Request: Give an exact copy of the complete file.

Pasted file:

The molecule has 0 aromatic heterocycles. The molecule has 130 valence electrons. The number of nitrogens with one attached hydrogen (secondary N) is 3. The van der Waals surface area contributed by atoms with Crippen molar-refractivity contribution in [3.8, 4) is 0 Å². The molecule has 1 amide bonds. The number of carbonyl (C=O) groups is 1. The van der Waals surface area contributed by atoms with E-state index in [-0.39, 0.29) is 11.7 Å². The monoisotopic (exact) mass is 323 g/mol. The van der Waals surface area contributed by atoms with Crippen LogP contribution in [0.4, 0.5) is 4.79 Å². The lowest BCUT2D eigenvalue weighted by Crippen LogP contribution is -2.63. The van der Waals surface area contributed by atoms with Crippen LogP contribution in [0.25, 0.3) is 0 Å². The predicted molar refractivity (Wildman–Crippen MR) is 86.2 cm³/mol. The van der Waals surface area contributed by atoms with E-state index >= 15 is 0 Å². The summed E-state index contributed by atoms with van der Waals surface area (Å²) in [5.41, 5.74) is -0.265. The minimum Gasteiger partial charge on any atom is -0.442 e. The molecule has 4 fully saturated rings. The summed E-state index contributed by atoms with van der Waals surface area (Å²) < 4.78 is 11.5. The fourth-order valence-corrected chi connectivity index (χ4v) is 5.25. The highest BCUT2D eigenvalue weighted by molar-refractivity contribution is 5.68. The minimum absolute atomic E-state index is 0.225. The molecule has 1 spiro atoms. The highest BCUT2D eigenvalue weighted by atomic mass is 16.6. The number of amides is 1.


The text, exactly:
The molecule has 0 aromatic heterocycles. The molecule has 130 valence electrons. The number of nitrogens with one attached hydrogen (secondary N) is 3. The van der Waals surface area contributed by atoms with Crippen molar-refractivity contribution in [3.8, 4) is 0 Å². The molecule has 1 amide bonds. The number of carbonyl (C=O) groups is 1. The van der Waals surface area contributed by atoms with E-state index in [-0.39, 0.29) is 11.7 Å². The monoisotopic (exact) mass is 323 g/mol. The van der Waals surface area contributed by atoms with Crippen LogP contribution in [0.4, 0.5) is 4.79 Å². The lowest BCUT2D eigenvalue weighted by Crippen LogP contribution is -2.63. The van der Waals surface area contributed by atoms with Crippen LogP contribution in [0.25, 0.3) is 0 Å². The predicted molar refractivity (Wildman–Crippen MR) is 86.2 cm³/mol. The van der Waals surface area contributed by atoms with E-state index >= 15 is 0 Å². The summed E-state index contributed by atoms with van der Waals surface area (Å²) in [5.41, 5.74) is -0.265. The minimum Gasteiger partial charge on any atom is -0.442 e. The molecule has 4 fully saturated rings. The summed E-state index contributed by atoms with van der Waals surface area (Å²) < 4.78 is 11.5. The fourth-order valence-corrected chi connectivity index (χ4v) is 5.25. The highest BCUT2D eigenvalue weighted by molar-refractivity contribution is 5.68. The minimum absolute atomic E-state index is 0.225. The molecule has 1 spiro atoms. The highest BCUT2D eigenvalue weighted by atomic mass is 16.6. The number of amides is 1.